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Alexander and Hellenism cultures - Research Paper Example

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Name of Professor Alexander the Great and Hellenism The Hellenistic civilization which dominated the empire of Alexander the Great was unique from the Hellenic civilization which had thrived in the territories invaded by Philip of Macedon…
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Alexander and Hellenism cultures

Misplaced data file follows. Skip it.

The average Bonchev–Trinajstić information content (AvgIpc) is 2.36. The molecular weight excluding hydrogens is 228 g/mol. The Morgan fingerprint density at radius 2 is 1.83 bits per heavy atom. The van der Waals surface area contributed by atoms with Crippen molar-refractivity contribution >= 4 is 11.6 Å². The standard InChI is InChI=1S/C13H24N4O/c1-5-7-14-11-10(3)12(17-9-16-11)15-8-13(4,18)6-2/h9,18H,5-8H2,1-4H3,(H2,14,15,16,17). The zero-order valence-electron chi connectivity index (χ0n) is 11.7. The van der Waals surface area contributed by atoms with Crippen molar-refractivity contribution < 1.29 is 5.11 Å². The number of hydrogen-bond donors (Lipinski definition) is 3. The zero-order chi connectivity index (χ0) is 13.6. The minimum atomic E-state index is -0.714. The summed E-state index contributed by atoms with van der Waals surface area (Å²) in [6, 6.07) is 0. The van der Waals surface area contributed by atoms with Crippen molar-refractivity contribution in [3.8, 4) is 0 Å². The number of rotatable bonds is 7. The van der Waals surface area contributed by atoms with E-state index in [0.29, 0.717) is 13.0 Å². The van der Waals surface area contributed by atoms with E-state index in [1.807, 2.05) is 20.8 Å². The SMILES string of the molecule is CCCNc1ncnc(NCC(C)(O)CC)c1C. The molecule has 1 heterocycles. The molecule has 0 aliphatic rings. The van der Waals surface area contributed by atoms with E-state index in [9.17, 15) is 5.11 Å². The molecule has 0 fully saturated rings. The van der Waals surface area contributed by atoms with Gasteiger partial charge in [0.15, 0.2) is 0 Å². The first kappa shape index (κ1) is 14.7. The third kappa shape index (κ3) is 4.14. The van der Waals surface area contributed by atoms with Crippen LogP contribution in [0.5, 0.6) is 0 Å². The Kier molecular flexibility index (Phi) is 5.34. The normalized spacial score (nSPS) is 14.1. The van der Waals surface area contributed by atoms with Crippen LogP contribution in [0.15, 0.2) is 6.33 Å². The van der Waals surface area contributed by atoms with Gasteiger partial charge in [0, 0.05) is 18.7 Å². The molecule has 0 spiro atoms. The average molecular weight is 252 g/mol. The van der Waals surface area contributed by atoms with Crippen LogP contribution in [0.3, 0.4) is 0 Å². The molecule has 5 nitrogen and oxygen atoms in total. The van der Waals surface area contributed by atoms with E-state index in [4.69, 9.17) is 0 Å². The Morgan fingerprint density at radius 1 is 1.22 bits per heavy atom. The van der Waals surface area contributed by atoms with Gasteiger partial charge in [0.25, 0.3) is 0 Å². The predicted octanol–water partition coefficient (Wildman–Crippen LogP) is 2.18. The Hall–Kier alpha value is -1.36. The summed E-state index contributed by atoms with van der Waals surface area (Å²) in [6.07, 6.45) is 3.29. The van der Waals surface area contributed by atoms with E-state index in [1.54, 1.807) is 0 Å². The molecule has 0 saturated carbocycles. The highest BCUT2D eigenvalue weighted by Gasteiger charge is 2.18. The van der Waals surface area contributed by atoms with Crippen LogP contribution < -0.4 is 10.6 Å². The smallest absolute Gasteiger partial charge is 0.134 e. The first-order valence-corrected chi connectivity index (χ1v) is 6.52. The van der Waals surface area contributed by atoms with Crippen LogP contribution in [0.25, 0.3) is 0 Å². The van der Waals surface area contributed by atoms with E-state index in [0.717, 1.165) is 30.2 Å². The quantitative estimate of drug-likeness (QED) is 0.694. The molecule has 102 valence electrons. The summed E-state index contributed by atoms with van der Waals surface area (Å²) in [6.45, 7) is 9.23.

Download file to see previous pages... This essay discusses the influence of Alexander the Great on Hellenistic society, economy, culture, and arts. Alexander’s Life and War When Alexander the Great’s father, Philip of Macedon, died in 336 B.C., he immediately occupied the throne. Through his mentor Aristotle, Alexander largely appreciated Greek culture. He was fascinated by the Homeric epics. He was inspired by the heroic achievements and determination of the characters, especially Achilles (Pollitt 1986, 271). But Alexander, just like these Homeric heroes, also possessed remarkable leadership and military abilities which he inherited from his father. Alexander also took over his father’s major state plan, which was the ultimate defeat of Persia. This mission fuelled the daring character of Alexander. Alexander was a student of Isocrates, an orator who supported a campaign against Persia to unify the Greeks within a single objective (Burn 1948, 11-12). Philip had planned to defend his ownership of Greece by preventing the advance of Persia to Asia Minor; but his son, who was very ambitious, sought to invade the whole Persian kingdom. Leading a massive army in 334 B.C., Alexander passed through Asia Minor, and finally moved forward to India. Because of his excellent military, leadership, and strategy skills, Alexander’s armed forces had built an empire which extended from Greece to India. After Alexander’s reign, the world had never been the same again. His adventures and conquests introduced Eastern and Western cultures to each other (Curtis 2000, 66). Alexander himself contributed to this massive change, whether purposely or unintentionally. He married a Persian woman, encouraged the intermarriage between his soldiers and Asian women, and enlisted Persian soldiers into his army. He built city-states in Asia, where Greek immigrants intermarried with the local peoples (Perry 2012, 616). But, as argued by Pollitt (1986), even though Alexander was not able to bring all the peoples and cultures together in a world-state, his conquests drove the world in a new path, toward a union of diverse populations and the mixing together of cultures. Alexander’s conquest was indeed the driving force for the advancement of the Hellenistic culture all over the Near East and western Mediterranean. His conquest also created the foundation for the establishment of Christianity, the Roman Empire, and other major features of Western history. The Influence of the Expedition of Alexander the Great on Hellenistic Culture The era of cosmopolitan culture and global interaction emerged after the semi-Hellenized Philip of Macedon had tore down the self-rule of city-states, and Alexander had invaded the Persian kingdom. In 332 B.C.E., Alexander conquered Palestine, then Egypt; and since then the situation of the Jewish people was transformed. The objective as well as the impact of Alexander’s achievements was to bring the East and the West together intellectually and politically. Nationalistic sentiments were barely shown by the peoples of Eastern societies, except for the Jewish and Persian people (Skelton & Dell 2009, 93, 26). Nationalism was growing weaker among the Greeks. Alexander aspired to create a remarkable mixture of knowledge in a global empire, which, through a grouping of local cultures and racial superiorities in a bigger and wider political sphere, should promote arts and knowledge and spread the Hellenic ...Download file to see next pagesRead More
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